France's foreign minister has called on Qatar's neighbours to immediately lift measures impacting thousands of people in the Gulf, becoming the latest foreign diplomat to visit the region and attempt to find a resolution to a crisis that has dragged on for more than a month.
Last month, Saudi Arabia, the United Arab Emirates, Bahrain and Egypt cut ties with Qatar and moved to isolate the small, but wealthy Gulf nation, cancelling air routes between their capitals and Qatar's and closing their airspace to Qatari flights.
Saudi Arabia also sealed Qatar's only land border, impacting a key source of food imports in the mostly desert nation.
The four countries also expelled all Qatari nationals, impacting mixed-nationality families in the Gulf, students and people seeking medical treatment abroad, among others.
Prior to the dispute, Qataris could travel visa-free between the Gulf countries.
France Foreign Minister Jean-Yves Le Drian said such punitive measures should end.
"France is calling for these measures to be lifted, especially ones that affect the (Qatari) population, specifically measures that impact bi-national families that have been separated," Mr Le Drian said.
He was speaking to reporters in Qatar alongside Qatari Foreign Minister Sheikh Mohammed bin Abdulrahman Al Thani, who said he welcomed mediation efforts and possible negotiations so long as they are founded on respect for "sovereignty".
The Arab quartet has demanded Qatar end its support of extremist groups, but also its support of Islamist political dissidents they brand as terrorists, but which many Western allies do not.
Other demands include shutting down Qatar's flagship Al-Jazeera network, curbing ties with Iran and expelling Turkish troops stationed in Qatar.
Qatar has rejected the demands, saying that the list in its entirety infringes on national sovereignty.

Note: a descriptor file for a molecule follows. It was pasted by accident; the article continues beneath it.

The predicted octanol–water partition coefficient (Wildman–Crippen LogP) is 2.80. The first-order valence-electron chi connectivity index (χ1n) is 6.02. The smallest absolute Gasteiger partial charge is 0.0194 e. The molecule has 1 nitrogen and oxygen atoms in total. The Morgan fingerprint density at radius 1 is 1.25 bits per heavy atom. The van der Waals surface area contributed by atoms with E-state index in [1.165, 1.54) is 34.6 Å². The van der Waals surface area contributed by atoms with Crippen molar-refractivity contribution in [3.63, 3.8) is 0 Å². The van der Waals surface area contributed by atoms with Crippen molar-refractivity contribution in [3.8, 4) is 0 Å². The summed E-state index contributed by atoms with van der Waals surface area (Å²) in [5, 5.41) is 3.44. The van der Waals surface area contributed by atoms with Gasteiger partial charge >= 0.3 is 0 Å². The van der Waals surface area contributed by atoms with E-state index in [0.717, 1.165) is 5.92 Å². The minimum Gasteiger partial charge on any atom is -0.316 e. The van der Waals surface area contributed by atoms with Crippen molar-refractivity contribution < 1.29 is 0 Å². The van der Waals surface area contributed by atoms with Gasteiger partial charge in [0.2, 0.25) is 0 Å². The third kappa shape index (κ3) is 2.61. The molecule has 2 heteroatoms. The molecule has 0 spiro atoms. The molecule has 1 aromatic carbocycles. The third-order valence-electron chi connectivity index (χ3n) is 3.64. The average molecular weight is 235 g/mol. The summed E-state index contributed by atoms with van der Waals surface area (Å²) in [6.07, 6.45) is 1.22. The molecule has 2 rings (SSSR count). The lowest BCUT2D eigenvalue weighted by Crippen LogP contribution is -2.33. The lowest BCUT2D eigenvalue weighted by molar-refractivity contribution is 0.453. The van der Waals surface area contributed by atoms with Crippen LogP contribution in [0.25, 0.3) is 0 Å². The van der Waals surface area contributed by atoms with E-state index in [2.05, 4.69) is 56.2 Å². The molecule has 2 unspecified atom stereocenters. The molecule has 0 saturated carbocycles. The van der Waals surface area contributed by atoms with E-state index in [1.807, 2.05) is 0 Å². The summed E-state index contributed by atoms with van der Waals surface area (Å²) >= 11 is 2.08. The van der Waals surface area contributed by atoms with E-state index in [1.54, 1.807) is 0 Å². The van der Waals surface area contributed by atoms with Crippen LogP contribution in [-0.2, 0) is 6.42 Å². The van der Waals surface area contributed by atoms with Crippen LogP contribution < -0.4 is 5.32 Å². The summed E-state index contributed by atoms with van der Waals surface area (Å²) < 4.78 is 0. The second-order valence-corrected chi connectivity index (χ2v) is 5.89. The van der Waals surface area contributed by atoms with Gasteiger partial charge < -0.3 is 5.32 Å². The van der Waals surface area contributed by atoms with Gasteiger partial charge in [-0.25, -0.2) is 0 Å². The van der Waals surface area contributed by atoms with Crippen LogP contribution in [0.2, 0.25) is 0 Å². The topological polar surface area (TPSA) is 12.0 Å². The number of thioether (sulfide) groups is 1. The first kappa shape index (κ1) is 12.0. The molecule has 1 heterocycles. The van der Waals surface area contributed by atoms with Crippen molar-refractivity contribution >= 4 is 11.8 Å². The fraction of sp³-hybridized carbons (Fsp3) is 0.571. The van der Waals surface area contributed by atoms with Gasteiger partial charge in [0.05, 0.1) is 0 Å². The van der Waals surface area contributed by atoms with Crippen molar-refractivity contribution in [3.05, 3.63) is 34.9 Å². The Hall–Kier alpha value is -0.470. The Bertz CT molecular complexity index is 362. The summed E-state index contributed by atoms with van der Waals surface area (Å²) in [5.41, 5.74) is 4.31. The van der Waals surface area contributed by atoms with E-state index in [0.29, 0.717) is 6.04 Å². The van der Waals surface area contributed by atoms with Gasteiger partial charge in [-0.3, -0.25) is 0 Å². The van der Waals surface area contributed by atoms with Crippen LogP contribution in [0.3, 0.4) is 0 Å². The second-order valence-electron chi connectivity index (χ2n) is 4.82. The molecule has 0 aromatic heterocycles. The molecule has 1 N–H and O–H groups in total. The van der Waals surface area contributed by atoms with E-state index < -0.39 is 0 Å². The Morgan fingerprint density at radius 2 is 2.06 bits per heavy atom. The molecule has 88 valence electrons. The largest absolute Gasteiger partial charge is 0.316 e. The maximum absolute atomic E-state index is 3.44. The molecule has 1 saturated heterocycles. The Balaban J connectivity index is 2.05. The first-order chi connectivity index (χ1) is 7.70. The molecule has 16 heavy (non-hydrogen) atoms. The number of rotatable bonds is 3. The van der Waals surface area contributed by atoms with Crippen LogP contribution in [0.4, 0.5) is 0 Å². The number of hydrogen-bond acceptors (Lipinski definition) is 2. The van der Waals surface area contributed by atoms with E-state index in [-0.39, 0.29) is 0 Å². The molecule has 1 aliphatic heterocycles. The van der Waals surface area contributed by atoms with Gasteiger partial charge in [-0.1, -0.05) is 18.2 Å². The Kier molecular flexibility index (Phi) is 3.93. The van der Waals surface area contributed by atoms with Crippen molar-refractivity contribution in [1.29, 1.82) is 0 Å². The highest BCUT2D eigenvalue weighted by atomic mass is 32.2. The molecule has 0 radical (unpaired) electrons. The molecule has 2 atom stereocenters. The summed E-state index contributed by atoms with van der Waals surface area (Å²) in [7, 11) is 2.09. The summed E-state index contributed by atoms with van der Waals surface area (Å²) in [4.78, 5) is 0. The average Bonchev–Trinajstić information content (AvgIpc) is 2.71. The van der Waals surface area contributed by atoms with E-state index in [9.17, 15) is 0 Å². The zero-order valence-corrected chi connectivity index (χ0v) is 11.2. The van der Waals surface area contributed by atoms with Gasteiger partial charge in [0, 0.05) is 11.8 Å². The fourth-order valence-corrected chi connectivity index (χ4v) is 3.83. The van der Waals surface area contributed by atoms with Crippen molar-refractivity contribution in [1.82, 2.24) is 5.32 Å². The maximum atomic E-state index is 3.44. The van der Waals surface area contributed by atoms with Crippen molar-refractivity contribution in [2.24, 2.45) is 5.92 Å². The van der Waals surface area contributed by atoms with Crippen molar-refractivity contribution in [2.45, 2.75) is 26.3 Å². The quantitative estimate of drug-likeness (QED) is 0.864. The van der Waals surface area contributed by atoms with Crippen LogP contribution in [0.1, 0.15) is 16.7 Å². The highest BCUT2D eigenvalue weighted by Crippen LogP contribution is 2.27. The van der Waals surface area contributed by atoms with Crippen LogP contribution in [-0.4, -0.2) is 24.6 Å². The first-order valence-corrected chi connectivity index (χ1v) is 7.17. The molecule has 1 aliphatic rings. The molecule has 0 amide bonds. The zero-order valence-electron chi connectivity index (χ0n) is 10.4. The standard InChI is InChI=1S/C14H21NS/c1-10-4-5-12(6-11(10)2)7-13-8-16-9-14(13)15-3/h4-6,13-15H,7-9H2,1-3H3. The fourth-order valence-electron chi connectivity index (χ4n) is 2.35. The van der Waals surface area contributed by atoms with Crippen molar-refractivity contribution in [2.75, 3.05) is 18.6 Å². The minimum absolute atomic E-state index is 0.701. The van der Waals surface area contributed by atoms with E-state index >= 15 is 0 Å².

Qatar also rejects allegations it has supported terror groups.
Despite the blockade by the four Arab countries, life has not been impacted significantly in Qatar.
The government has stepped in to help pay additional costs of shipping and has looked to its allies, like Turkey, for food imports.
With Qatar holding firm to its position, a top Emirati diplomat cautioned that the diplomatic stand-off could be prolonged.
"We are heading toward a long estrangement," UAE Minister of State for Foreign Relations Anwar al-Gargash wrote on Twitter.
"The reality is we are far from a political solution that changes Qatar's course. In light of that, nothing will change and we must look to a different mode in relations," he added.
Earlier in the week, US Secretary of State Rex Tillerson was in the Gulf, meeting separately with officials in Qatar, Saudi Arabia and Kuwait, which is trying to mediate the dispute.
In Qatar, he secured an agreement to enhance cooperation on combating terrorism and terror financing.
Saudi commentators criticised the result of Mr Tillerson's visit to Qatar, saying the signed counter-terrorism agreement fell far short of the demands made for Qatar to change its policy of supporting Islamists.
Mr Tillerson, however, said the discussions had been "helpful" and that the US planned to keep at it.
Qatar's Foreign Minister told reporters in Turkey that it would be unfair to describe Mr Tillerson's visit to the Gulf as a failure, insisting that the crisis "cannot be solved in a day".
Qatar hosts al-Udeid Air Base, the largest US military installation in the Middle East and hub for US-led operations against the Islamic State group in Iraq and Syria.
Saudi Arabia, the UAE and Qatar are among the world's biggest military spenders, purchasing billions of dollars in equipment from the US and Europe.
All three are considered allies of many Western nations.